By Brendan Ahern via Iris.xyz
On a recent visit to China, I met with a wide variety of financial institutions to discuss their views on the current economic relationship between the United States and China. Interestingly, their sentiment toward the U.S. was still extremely positive. Many compared our countries to a married couple currently having a disagreement. No one doubted the fundamental value of the relationship, but they were uneasy about the abrupt change in U.S. negotiation tactics.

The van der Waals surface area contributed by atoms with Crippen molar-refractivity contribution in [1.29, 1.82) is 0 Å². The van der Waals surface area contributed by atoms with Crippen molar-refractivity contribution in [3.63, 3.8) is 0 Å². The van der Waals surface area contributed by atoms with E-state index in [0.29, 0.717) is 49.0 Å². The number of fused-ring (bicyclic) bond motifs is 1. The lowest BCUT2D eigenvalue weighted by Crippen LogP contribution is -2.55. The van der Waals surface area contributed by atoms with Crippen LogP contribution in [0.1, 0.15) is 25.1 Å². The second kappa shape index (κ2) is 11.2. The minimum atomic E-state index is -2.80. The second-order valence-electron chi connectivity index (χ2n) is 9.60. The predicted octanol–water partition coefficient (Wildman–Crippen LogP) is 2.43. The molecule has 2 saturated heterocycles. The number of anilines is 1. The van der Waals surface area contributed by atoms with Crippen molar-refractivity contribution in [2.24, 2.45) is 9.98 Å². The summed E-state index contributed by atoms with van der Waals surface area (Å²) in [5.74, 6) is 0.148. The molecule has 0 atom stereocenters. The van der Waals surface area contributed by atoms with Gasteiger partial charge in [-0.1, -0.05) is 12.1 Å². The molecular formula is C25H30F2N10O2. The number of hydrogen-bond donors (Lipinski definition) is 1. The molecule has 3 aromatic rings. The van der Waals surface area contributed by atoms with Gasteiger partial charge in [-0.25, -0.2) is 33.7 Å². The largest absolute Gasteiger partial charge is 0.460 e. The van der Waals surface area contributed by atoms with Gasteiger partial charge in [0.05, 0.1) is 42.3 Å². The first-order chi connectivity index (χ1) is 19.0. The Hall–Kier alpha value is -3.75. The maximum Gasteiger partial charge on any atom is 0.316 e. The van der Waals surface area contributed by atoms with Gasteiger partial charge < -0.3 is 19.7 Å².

President Trump’s “Art of the Deal” prescribes an extreme starting position that is eventually worked out through a levelheaded compromise. The near term market volatility we have seen recently stems from domestic Chinese investors who take their leader’s words as definitive policy and apply the same logic to the U.S. president. For long-term international investors this means Chinese stocks with strong fundamentals are currently trading at a huge discount to the S&P 500, providing what may be an excellent entry point to the Chinese market.
While trade tensions have created uncertainty, we believe China’s economy is more resilient than what the headlines portray. Three macro trends suggest that tariffs could have a relatively muted long-term impact on economic fundamentals in China: